mons do not go through an infancy and growth period. On Twitter, a reader asked Pullman on her daughter’s behalf, if they are born with the person. He replied he’d never considered that, and some things are best kept private.

I think their dæmons appear with newborns’ first independent exhalations. That feels plausible to me.

mons pose a problem for translating the novels to a visual medium. Puppets have been used in stage productions. Movies favor computer-generated images. 

The problem for viewers like me is the animals in any scene get my attention. There’s a commercial that has been running on US television in 2019. A family of golden retrievers are driving, and then the three puppies in the backseat are let out and trudge onto obedience school. I have no idea if it is a car company or insurance commercial. I just want to watch the dogs.


Pictured above is a pine marten, one of Lyra’s dæmon’s favorite forms. US Fish and Wildlife Services (public domain).

Waiting for The Secret Commonwealth

A few nights ago, The New Yorker published on-line a phone interview about Philip Pullman and what to expect from the second book of The Book of Dust, The Secret Commonwealth, available tomorrow, October 3, 2019.

One thing that did not surprise me is that Lyra will be going to Turkey. Among the found materials at the end of Lyra’s Oxford is an ad and itinerary for an Aegean cruise, with the port call to Smyrna circled for Monday, May 11.

Smyrna is an ancient city and strategic port, sometimes Greek, and most recently Turkish. It is known now as Izmir.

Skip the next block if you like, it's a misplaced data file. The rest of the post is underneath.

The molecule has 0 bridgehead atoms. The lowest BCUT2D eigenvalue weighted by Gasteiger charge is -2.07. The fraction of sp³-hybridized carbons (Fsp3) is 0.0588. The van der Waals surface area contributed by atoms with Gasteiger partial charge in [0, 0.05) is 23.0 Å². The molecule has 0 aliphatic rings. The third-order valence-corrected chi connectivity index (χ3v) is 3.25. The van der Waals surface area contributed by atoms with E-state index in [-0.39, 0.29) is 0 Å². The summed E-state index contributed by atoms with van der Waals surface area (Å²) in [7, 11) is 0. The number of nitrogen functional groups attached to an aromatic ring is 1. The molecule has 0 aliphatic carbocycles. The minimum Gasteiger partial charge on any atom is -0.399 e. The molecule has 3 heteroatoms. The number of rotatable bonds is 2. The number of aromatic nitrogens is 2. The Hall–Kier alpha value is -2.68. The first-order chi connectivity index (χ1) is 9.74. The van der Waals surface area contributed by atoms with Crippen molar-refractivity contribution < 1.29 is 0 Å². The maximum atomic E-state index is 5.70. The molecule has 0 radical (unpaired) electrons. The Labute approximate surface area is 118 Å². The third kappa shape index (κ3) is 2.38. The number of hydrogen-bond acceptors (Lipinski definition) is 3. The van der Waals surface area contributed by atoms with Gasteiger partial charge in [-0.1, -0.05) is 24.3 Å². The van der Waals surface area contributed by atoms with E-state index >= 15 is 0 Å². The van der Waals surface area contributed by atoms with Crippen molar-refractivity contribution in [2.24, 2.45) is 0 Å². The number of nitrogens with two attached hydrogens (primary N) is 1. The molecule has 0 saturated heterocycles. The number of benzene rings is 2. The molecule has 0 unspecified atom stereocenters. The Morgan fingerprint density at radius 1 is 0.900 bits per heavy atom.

The College of Izmir is mentioned in chapter 8 of Northern Lights/Golden Compass (132). Lyra conflates the story of Asriel’s near poisoning by the Master of Jordan College in a tall tale she tells the gyptians in which she claims a Turkish ambassador dies after poisoning Asriel’s drink. She says that as a show of friendship, the glasses were exchanged prior to the toast.

There are many older photos of Smyrna, (now Izmir) here.

Who she is going to see and why, I don’t know yet.

We also learn in the interview that Lyra is “marked by melancholy, and the reason for that, and probably one of the results of that, is she and Pantalaimon have suffered a rupture.”

They are not getting along.

Initially, this surprised me, but consider the end of The Amber Spyglass. She is he and he is she, but still, when she left Pan to cross fully into the World of the Dead, that had to have hurt. Knowing her parents died as they did, that too, hurt. And Lyra’s (and in turn Pan’s) lover is forever inaccessible in another world.

What Year Is It in Lyra’s World?

Lyra’s world is like ours in many physical ways, and not. Its history is different than ours, but how about time?

To answer this, go to Once Upon a Time in the North, a novella about how Lee Scoresby and Iorek Byrnison met.

It is past 1911 (p. 54) when the two meet. I believe at one point in Once Upon a Time in the North, 1918 is mentioned.

Thirty-five years lapse between when Scoresby is given the rifle he uses in the final shoot-out in Cittàgazze. (In The Subtle Knife, he’ll tell Grumman he has not seen his mother’s Navajo ring in decades.)

Now look at the two found scraps that follow the story. We learn that:

  • Lyra continues at Oxford and has completed her thesis on Developments of Patterns of Trade int the European Arctic Region with Particular Reference to Independent Cargo Balloon Carriage 1950-1970).
  • One of her professors is Dr. Polstead (hero of La Belle Sauvage, I bet).
  • Her M Phil is in Economic History.

So do the math. Lyra was about 14, I’d guess, in His Dark Materials. Scoresby was probably around 55 at least when he died. So say 20 years has elapsed since Lyra was born and Scoresby died. It is past 1970 when Lyra completes her M Litt. So, very roughly:

  • Scoresby was born around 1900; dies in the mid-1950s.
  • Lyra was born in 1940; completes her degree post 1970, age 30.
  • So how did Lyra spend her teen years or 20s? Will The Secret Commonwealth cover this?
  • Or does time move differently in different worlds of the multiverse?

I’ll have more on Iorek and Lee later, when the subject of armored bears is raised at Jordan College.

Jesse James’s Winchester Rifle. https://www.loc.gov/pictures/item/2005682813/